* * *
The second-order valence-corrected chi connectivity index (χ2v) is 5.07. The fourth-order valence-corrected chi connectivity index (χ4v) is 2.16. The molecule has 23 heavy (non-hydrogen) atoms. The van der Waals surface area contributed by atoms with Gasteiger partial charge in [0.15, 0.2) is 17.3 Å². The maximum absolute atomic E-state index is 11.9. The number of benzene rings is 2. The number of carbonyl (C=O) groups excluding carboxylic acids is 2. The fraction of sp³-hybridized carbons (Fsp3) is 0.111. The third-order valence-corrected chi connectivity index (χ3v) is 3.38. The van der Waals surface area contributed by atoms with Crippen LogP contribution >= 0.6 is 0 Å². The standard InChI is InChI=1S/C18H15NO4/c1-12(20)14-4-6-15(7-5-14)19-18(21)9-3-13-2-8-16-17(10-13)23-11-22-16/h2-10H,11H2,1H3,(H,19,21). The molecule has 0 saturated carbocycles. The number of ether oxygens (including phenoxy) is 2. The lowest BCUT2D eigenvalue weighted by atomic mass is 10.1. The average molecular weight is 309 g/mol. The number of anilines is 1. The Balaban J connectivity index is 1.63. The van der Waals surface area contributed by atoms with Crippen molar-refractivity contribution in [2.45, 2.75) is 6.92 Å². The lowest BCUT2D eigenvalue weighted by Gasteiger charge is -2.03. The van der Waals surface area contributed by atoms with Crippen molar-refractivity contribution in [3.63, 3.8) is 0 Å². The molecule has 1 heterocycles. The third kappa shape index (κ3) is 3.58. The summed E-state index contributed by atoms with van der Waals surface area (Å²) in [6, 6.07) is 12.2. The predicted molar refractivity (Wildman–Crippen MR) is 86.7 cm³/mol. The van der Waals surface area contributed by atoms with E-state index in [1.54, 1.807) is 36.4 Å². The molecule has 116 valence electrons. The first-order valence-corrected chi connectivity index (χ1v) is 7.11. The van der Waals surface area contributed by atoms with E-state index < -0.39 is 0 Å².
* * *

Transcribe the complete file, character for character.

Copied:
The second-order valence-corrected chi connectivity index (χ2v) is 5.07. The fourth-order valence-corrected chi connectivity index (χ4v) is 2.16. The molecule has 23 heavy (non-hydrogen) atoms. The van der Waals surface area contributed by atoms with Gasteiger partial charge in [0.15, 0.2) is 17.3 Å². The maximum absolute atomic E-state index is 11.9. The number of benzene rings is 2. The number of carbonyl (C=O) groups excluding carboxylic acids is 2. The fraction of sp³-hybridized carbons (Fsp3) is 0.111. The third-order valence-corrected chi connectivity index (χ3v) is 3.38. The van der Waals surface area contributed by atoms with Crippen LogP contribution >= 0.6 is 0 Å². The standard InChI is InChI=1S/C18H15NO4/c1-12(20)14-4-6-15(7-5-14)19-18(21)9-3-13-2-8-16-17(10-13)23-11-22-16/h2-10H,11H2,1H3,(H,19,21). The molecule has 0 saturated carbocycles. The number of ether oxygens (including phenoxy) is 2. The lowest BCUT2D eigenvalue weighted by atomic mass is 10.1. The average molecular weight is 309 g/mol. The number of anilines is 1. The Balaban J connectivity index is 1.63. The van der Waals surface area contributed by atoms with Crippen molar-refractivity contribution in [2.45, 2.75) is 6.92 Å². The lowest BCUT2D eigenvalue weighted by Gasteiger charge is -2.03. The van der Waals surface area contributed by atoms with Crippen molar-refractivity contribution in [3.63, 3.8) is 0 Å². The molecule has 1 heterocycles. The third kappa shape index (κ3) is 3.58. The summed E-state index contributed by atoms with van der Waals surface area (Å²) in [6, 6.07) is 12.2. The predicted molar refractivity (Wildman–Crippen MR) is 86.7 cm³/mol. The van der Waals surface area contributed by atoms with E-state index in [1.54, 1.807) is 36.4 Å². The molecule has 116 valence electrons. The first-order valence-corrected chi connectivity index (χ1v) is 7.11. The van der Waals surface area contributed by atoms with E-state index < -0.39 is 0 Å².